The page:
iPhone idea: after taking a shot with ShakeItPhoto (my app of choice), I use Adobe PS Express to do mini-edits. My next steps: increase the exposure a bit, lessen the contrast, go into effects and use vibrant or vignette blur, lessen the saturation, then sharpen a tad. After that, if I really want to get crazy, I will open the image in Pic Grunger and add texture or an additional border. I love the editing process even if it’s just with my phone! -Yony
7. BACK IN BLACK (& WHITE)
Even the most chaotic shot can become timeless by converting it to black and white. It can also help simplify an overly colorful photo and focus on what’s most important — your kiddo.
Black and white has a classic quality. It cuts through the extraneous imagery and gets to the core of the shot. -Jim
8. ACTION HERO
Consider taking photos of your child in motion on purpose. This is how they are most of the time, so why not capture their true identity? Give them a favorite toy or sporting equipment (or frying pan) and let them do their thing.
To “freeze” your child in the midst of the action, set your camera to a fast shutter speed (higher than 1/125) or the “sports” setting. For images that spotlight a blurred subject, slow the shutter down or focus the camera on a stationary object and have your subject move into frame. -Holly
Whatever your kids are into right now, use those items as props or incorporate them into a few photos. -Lindsey
9. PEOPLE, WE’RE ON A SCHEDULE
This might go without saying, but don’t schedule a photo session during nap time. If you’re planning on taking that perfect family Holiday photo, make sure you allow enough wiggle room so your kiddo doesn’t dissolve into a ball of exhausted frustration. We learned this the hard way.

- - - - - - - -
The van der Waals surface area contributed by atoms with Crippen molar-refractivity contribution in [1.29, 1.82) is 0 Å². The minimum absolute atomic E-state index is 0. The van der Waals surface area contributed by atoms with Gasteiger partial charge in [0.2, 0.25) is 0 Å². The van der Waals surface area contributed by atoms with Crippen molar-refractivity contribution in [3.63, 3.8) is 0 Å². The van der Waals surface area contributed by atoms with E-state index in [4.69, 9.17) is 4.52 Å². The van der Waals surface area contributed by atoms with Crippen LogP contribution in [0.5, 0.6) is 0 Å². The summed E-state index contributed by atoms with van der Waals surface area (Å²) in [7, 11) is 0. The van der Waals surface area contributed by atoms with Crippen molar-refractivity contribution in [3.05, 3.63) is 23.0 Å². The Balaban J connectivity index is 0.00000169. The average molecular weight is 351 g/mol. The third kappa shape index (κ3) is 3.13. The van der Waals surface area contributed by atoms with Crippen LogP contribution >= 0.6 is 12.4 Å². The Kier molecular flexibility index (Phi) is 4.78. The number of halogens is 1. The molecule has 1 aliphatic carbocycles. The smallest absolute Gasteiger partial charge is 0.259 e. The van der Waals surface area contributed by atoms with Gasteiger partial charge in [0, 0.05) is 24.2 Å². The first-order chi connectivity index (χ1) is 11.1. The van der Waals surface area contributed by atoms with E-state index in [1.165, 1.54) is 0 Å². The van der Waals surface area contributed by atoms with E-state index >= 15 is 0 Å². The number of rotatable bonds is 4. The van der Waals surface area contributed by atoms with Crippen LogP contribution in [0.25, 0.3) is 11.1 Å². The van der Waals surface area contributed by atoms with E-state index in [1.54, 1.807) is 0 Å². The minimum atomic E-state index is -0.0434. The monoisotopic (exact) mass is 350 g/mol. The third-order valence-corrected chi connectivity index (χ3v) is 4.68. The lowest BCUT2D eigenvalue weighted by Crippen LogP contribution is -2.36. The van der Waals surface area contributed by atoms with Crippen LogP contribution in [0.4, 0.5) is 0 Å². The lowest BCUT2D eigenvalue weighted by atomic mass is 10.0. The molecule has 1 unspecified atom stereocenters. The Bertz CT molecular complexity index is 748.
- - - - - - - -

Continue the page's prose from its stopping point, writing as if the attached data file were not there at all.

Consider your child’s typical day, and aim to have a session 30 minutes after eating and an hour prior to scheduled naps. Being a model is difficult work, so don’t be surprised if the 60-minutes you have in mind is reduced to 30-45 minutes; you will know pretty quickly when the child is completely done. Not even the best of bribes will work once your child reaches this point. -Holly
10. HIRE A PROFESSIONAL!
Hopefully these tips were helpful for all those everyday moments that seem to be literally racing past. But keep in mind this advice came from pros who know their stuff — they can do the best job when a really great photo is called for. So please consider giving them your business!
Some specialize in child photography and portraiture, some do commercial and editorial work, but all are top notch and have the Designer Daddy Seal of Approval!
MANY THANKS TO THE CONTRIBUTING PHOTOGRAPHERS:
Michele Corbman | Bethesda, MD
(PS: Hey parents — I’d love to see some examples of your crappy baby photos!)